Actors: Keanu Reeves, Hiroyuki Sanada, Tadanobu Asano, Rinko Kikuchi, Ko Shibasaki
Director: Carl Rinsch
Writers: Chris Morgan, Hossein Amini
Producers: Pamela Abdy, Eric McLeod, Scott Stuber, Chris Fenton, Walter Hamada
Format: Color, Widescreen
Language: English (Dolby Digital 2.0 Stereo), English (Dolby Digital 5.1), English (DTS-HD Master Audio 5.1), French (Dolby Digital 5.1), French (DTS 5.1), Spanish (Dolby Digital 5.1), Spanish (DTS 5.1)
Subtitles: French, Spanish, English
Aspect Ratio: 2.40:1
Studio: Universal Studios
Release Date: April 1, 2014
Digital Copy Expiration Date: May 2, 2016
Run Time: 138 minutes
Perhaps it is my developed love and understanding of samurai films which helped appreciate at least a portion of what 47 Ronin was attempting to do, because I can’t quite fathom why certain critics hated this film so much. Even Keanu Reeves does little to destroy this solemn story. While it is certainly not without faults, there are as many clear assets in the filmmaking and the well-told tale to be ignored. Along with classic cinematography and an age-old story from 18th Century
Japan, this film is a sincere attempt at a Hollywood samurai film. Like The Last Samurai, it falls short in the insistence of doing certain
things the ‘Hollywood’ way.
The biggest of these errors in 47 Ronin comes from the refusal to allow actors to speak in their native tongue, resulting in a lot of great Japanese actors speaking stiff broken English. The ignorance and laziness of a group of Americans unwilling to read subtitles while they shovel popcorn and milk duds down their gullet led to this decision, because Hollywood works as a business that tries to sell its product to as many people as possible, leading to all the flaccid film-going experiences halfway intelligent viewers will have each summer season. What saves 47 Ronin from complete disaster is the classic narrative and the visual experience. The real tragedy is the knowledge that they actually filmed all of the scenes in Japanese as well. If only that version was available alongside this one, this could have been a Blu-ray worth recommending.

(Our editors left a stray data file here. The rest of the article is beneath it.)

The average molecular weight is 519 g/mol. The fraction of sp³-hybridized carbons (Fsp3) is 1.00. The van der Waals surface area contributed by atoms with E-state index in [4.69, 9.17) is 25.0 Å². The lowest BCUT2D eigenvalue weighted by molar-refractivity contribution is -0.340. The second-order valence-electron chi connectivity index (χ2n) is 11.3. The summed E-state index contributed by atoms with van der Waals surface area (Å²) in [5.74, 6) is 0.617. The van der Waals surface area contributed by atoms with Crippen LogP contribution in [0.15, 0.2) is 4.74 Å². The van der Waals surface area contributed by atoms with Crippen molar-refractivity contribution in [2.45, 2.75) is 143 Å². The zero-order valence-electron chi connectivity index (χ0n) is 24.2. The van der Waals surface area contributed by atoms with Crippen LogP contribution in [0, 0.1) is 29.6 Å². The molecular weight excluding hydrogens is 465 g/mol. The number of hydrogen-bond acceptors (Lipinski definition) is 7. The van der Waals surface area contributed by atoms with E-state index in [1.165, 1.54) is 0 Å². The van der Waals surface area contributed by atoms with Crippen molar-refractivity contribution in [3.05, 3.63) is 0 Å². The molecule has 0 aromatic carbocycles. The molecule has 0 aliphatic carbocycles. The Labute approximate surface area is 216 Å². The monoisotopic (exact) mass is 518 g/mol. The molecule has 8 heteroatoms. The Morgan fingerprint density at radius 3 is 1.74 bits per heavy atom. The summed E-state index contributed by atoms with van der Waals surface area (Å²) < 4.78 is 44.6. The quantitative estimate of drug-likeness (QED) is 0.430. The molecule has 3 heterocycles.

The story is nothing new or unfamiliar to anyone of Japanese heritage, and has been adapted into a film six times prior to 47 Ronin. It seems strange that first time director Carl Rinsch was chosen to direct this massively budgeted adaptation from Universal Studios, and long before the release there was news of studio tinkering. At two hours it may feel excessive to those popcorn grazers, but I am certain that there are 20 or 30 additional minutes that could have been left in for better character development. These moments would have helped the film even more had they been spoken in Japanese, I have no doubt.
The Blu-ray combo release includes a DVD and digital copy of the film, as well as some exclusive bonus features. The extras included only on the Blu-ray disc are three featurettes; one about the two leading actors, the fight choreography, and the unique special effects in the film. The special features also include deleted scenes and an additional featurette about the story that has been adapted so many times, and how this version tried to be unique.
Entertainment Value: 7/10
Quality of Filmmaking: 6/10
Historical Significance: 5/10
Special Features: 6/10